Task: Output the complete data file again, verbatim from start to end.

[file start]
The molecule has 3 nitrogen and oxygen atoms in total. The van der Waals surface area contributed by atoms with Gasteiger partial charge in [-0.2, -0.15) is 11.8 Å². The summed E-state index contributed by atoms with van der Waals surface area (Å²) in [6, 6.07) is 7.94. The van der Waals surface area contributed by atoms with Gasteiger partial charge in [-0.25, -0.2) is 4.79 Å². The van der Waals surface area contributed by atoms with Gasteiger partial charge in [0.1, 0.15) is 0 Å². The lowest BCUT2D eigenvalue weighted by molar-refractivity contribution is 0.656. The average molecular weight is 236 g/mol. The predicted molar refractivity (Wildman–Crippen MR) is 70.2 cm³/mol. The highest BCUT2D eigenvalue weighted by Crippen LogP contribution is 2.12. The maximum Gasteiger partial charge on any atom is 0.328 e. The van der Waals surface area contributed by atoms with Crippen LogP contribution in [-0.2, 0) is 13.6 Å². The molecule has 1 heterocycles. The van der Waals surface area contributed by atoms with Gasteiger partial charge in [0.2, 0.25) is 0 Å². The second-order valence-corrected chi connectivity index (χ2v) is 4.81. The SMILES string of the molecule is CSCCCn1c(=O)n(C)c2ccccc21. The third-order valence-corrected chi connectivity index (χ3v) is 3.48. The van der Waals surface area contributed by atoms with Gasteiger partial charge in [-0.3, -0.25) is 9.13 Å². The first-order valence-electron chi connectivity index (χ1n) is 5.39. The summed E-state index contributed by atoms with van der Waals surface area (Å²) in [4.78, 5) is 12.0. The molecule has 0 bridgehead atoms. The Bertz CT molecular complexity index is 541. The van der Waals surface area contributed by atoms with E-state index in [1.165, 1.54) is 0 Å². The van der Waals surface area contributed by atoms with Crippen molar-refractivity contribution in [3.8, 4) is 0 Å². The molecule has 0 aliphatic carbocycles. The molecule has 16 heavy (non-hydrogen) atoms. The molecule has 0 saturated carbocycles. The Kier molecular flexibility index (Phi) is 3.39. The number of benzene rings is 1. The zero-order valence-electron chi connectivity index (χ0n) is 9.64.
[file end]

The molecule has 3 nitrogen and oxygen atoms in total. The van der Waals surface area contributed by atoms with Gasteiger partial charge in [-0.2, -0.15) is 11.8 Å². The summed E-state index contributed by atoms with van der Waals surface area (Å²) in [6, 6.07) is 7.94. The van der Waals surface area contributed by atoms with Gasteiger partial charge in [-0.25, -0.2) is 4.79 Å². The van der Waals surface area contributed by atoms with Gasteiger partial charge in [0.1, 0.15) is 0 Å². The lowest BCUT2D eigenvalue weighted by molar-refractivity contribution is 0.656. The average molecular weight is 236 g/mol. The predicted molar refractivity (Wildman–Crippen MR) is 70.2 cm³/mol. The highest BCUT2D eigenvalue weighted by Crippen LogP contribution is 2.12. The maximum Gasteiger partial charge on any atom is 0.328 e. The van der Waals surface area contributed by atoms with Crippen LogP contribution in [-0.2, 0) is 13.6 Å². The molecule has 1 heterocycles. The van der Waals surface area contributed by atoms with Gasteiger partial charge in [0.2, 0.25) is 0 Å². The second-order valence-corrected chi connectivity index (χ2v) is 4.81. The SMILES string of the molecule is CSCCCn1c(=O)n(C)c2ccccc21. The third-order valence-corrected chi connectivity index (χ3v) is 3.48. The van der Waals surface area contributed by atoms with Gasteiger partial charge in [-0.3, -0.25) is 9.13 Å². The first-order valence-electron chi connectivity index (χ1n) is 5.39. The summed E-state index contributed by atoms with van der Waals surface area (Å²) in [4.78, 5) is 12.0. The molecule has 0 bridgehead atoms. The Bertz CT molecular complexity index is 541. The van der Waals surface area contributed by atoms with E-state index in [1.165, 1.54) is 0 Å². The van der Waals surface area contributed by atoms with Crippen molar-refractivity contribution in [3.8, 4) is 0 Å². The molecule has 0 aliphatic carbocycles. The molecule has 16 heavy (non-hydrogen) atoms. The molecule has 0 saturated carbocycles. The Kier molecular flexibility index (Phi) is 3.39. The number of benzene rings is 1. The zero-order valence-electron chi connectivity index (χ0n) is 9.64.